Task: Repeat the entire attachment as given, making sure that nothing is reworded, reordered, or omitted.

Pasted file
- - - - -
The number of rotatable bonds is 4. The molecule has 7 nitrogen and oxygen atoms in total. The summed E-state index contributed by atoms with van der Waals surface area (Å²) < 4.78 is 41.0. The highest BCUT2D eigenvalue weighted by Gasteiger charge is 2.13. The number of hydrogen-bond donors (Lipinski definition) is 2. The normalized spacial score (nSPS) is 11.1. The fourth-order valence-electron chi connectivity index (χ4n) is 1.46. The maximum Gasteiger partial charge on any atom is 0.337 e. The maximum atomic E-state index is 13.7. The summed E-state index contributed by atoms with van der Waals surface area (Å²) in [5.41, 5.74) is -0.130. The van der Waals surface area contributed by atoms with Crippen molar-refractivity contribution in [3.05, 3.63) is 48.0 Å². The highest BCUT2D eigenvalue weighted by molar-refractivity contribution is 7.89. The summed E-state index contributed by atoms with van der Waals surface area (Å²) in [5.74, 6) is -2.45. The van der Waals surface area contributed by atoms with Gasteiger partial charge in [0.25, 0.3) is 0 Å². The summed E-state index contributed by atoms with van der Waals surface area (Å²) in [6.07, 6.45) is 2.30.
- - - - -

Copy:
The number of rotatable bonds is 4. The molecule has 7 nitrogen and oxygen atoms in total. The summed E-state index contributed by atoms with van der Waals surface area (Å²) < 4.78 is 41.0. The highest BCUT2D eigenvalue weighted by Gasteiger charge is 2.13. The number of hydrogen-bond donors (Lipinski definition) is 2. The normalized spacial score (nSPS) is 11.1. The fourth-order valence-electron chi connectivity index (χ4n) is 1.46. The maximum Gasteiger partial charge on any atom is 0.337 e. The maximum atomic E-state index is 13.7. The summed E-state index contributed by atoms with van der Waals surface area (Å²) in [5.41, 5.74) is -0.130. The van der Waals surface area contributed by atoms with Crippen molar-refractivity contribution in [3.05, 3.63) is 48.0 Å². The highest BCUT2D eigenvalue weighted by molar-refractivity contribution is 7.89. The summed E-state index contributed by atoms with van der Waals surface area (Å²) in [5.74, 6) is -2.45. The van der Waals surface area contributed by atoms with Gasteiger partial charge in [0.25, 0.3) is 0 Å². The summed E-state index contributed by atoms with van der Waals surface area (Å²) in [6.07, 6.45) is 2.30.